JOYCE HOR-CHUNG LAU
The Hong Kong Book Fair, which draws as many as 900,000 visitors annually, opened Wednesday with a new element: a section on electronic publishing.
The weeklong event, the largest of its kind in the Chinese-speaking market, is still largely about selling print books, which are carted away in canvas sacks and rolling suitcases. But companies dealing in e-books and related media are trying to change that.
There were booths from more than 20 companies in the new “digital reading interactive zone.”
Hanvon, a Chinese company, was showing black-and-white devices similar to Amazon’s Kindle e-book reader. Retailing for 2,550 to 2,900 Hong Kong dollars, or about $330 to $370, each comes with some free titles in English or Chinese, according to Serene Chung, a representative who was showing crowds the electronic version of the “Romance of the Three Kingdoms,” a classic Chinese novel.
Jecomtech, a Hong Kong company, was showing a U.S.-made product called Onyx Boox that can operate in English, Chinese, Japanese, Spanish and a dozen other languages. Retailing for 2,980 Hong Kong dollars, it came with 1,000 titles.
“Some books, like beautiful design books, are still nicer in print,” said Martin Ke, a Jecomtech sales manager. “But I think e-books are going to grow. They’re convenient, they’re portable, and, some say, they are more environmentally friendly.”
Many companies were obviously preparing for the introduction in Hong Kong this Friday of Apple’s iPad tablet computer, which is seen as a rival to the simpler e-readers.
Kiwa Media, a New Zealand company, was showing QBook, an iPad application that converts children’s print books into multilingual, interactive digital versions.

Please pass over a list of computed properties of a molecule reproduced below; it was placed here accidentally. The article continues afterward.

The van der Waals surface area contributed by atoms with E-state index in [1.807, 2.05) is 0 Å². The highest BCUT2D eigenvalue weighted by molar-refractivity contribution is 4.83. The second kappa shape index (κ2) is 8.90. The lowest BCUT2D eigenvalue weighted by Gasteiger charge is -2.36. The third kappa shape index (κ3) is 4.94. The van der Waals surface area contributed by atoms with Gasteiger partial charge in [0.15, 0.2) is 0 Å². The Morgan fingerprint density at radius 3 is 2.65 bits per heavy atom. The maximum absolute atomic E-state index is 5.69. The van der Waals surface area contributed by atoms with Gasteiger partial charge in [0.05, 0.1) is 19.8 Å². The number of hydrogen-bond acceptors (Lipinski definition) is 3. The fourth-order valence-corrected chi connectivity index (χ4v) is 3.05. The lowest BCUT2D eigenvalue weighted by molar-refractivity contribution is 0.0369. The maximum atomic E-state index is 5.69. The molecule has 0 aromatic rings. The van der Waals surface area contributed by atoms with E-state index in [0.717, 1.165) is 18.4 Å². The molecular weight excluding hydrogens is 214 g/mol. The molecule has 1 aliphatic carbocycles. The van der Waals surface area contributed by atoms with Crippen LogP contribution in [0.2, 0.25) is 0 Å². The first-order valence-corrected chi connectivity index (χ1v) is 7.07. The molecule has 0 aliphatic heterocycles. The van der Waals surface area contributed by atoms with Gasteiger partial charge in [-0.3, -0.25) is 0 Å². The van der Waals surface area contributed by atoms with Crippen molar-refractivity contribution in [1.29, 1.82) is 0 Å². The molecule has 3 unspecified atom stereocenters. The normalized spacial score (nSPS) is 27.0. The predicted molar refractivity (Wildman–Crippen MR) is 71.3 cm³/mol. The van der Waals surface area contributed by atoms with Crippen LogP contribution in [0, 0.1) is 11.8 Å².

Rhonda Kite, a company representative, clicked a screen with colorful cartoon characters to gain access to a pull-down menu offering English, Mandarin, Spanish, Italian and other languages. The text is automatically translated.
Readers can point at a written word and have the machine pronounce it. They can also use their fingers to color in the books’ illustrations.
“It’s very exciting,” said Ms. Kite, who added that it was her first time at the Hong Kong Book Fair. “Almost a million people will walk through these doors, and the entire population of my country is only four million.”
Mimio was one of the few electronically minded companies to have been at the book fair in past years.
This year, the U.S. company was showing products that could turn any flat surface into an interactive, digital whiteboard, thanks to a hookup between a projector and a wall-mounted instrument with Wi-Fi and ultrasound sensors. Mimio’s products are aimed at the education sector, long a major part of the book fair.
Leo Liu, senior Asia-Pacific regional manager for Newell Rubbermaid, the parent company of Mimio, connected the product to the wall of a cubicle and played with a Venn diagram about animals. (He could pull a picture of a tiger into the carnivore section and a deer into the herbivore section.)
“We have tailor-made content for various markets, like international schools in Hong Kong and Macao, plus mainland China, Korea, Vietnam and the Philippines,” Mr. Liu said. “In the next five years, Asia-Pacific governments will be spending an estimated $15 billion to convert traditional classrooms and blackboards into interactive ones.”
“This region is very technologically sensitive,” he said. “There is going to be a huge jump in demand in Asia.”